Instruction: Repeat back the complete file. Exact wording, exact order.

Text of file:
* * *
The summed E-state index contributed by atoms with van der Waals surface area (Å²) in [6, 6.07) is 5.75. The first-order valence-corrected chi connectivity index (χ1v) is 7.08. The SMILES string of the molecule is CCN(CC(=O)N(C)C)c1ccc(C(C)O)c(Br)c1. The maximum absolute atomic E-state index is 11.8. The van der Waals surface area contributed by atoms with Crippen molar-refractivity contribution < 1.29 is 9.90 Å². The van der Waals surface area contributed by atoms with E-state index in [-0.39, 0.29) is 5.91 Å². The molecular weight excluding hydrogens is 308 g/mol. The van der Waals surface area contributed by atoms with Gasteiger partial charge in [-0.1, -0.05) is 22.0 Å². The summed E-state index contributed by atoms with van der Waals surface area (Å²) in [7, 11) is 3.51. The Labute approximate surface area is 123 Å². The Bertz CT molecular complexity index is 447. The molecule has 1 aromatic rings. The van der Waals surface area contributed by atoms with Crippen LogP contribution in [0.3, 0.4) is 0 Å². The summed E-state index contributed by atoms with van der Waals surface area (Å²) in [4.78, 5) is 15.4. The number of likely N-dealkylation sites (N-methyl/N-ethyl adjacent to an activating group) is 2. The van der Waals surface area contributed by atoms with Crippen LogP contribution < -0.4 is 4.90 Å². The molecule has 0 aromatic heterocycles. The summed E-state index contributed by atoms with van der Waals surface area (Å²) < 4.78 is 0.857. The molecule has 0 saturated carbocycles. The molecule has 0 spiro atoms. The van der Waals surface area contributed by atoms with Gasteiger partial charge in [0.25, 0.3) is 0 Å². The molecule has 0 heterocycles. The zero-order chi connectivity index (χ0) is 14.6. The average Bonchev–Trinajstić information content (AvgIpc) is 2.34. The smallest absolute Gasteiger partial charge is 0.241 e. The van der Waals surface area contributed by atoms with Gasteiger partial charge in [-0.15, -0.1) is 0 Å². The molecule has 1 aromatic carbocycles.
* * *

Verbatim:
The summed E-state index contributed by atoms with van der Waals surface area (Å²) in [6, 6.07) is 5.75. The first-order valence-corrected chi connectivity index (χ1v) is 7.08. The SMILES string of the molecule is CCN(CC(=O)N(C)C)c1ccc(C(C)O)c(Br)c1. The maximum absolute atomic E-state index is 11.8. The van der Waals surface area contributed by atoms with Crippen molar-refractivity contribution < 1.29 is 9.90 Å². The van der Waals surface area contributed by atoms with E-state index in [-0.39, 0.29) is 5.91 Å². The molecular weight excluding hydrogens is 308 g/mol. The van der Waals surface area contributed by atoms with Gasteiger partial charge in [-0.1, -0.05) is 22.0 Å². The summed E-state index contributed by atoms with van der Waals surface area (Å²) in [7, 11) is 3.51. The Labute approximate surface area is 123 Å². The Bertz CT molecular complexity index is 447. The molecule has 1 aromatic rings. The van der Waals surface area contributed by atoms with Crippen LogP contribution in [0.3, 0.4) is 0 Å². The summed E-state index contributed by atoms with van der Waals surface area (Å²) in [4.78, 5) is 15.4. The number of likely N-dealkylation sites (N-methyl/N-ethyl adjacent to an activating group) is 2. The van der Waals surface area contributed by atoms with Crippen LogP contribution < -0.4 is 4.90 Å². The molecule has 0 aromatic heterocycles. The summed E-state index contributed by atoms with van der Waals surface area (Å²) < 4.78 is 0.857. The molecule has 0 saturated carbocycles. The molecule has 0 spiro atoms. The van der Waals surface area contributed by atoms with Gasteiger partial charge in [0.25, 0.3) is 0 Å². The molecule has 0 heterocycles. The zero-order chi connectivity index (χ0) is 14.6. The average Bonchev–Trinajstić information content (AvgIpc) is 2.34. The smallest absolute Gasteiger partial charge is 0.241 e. The van der Waals surface area contributed by atoms with Gasteiger partial charge in [-0.15, -0.1) is 0 Å². The molecule has 1 aromatic carbocycles.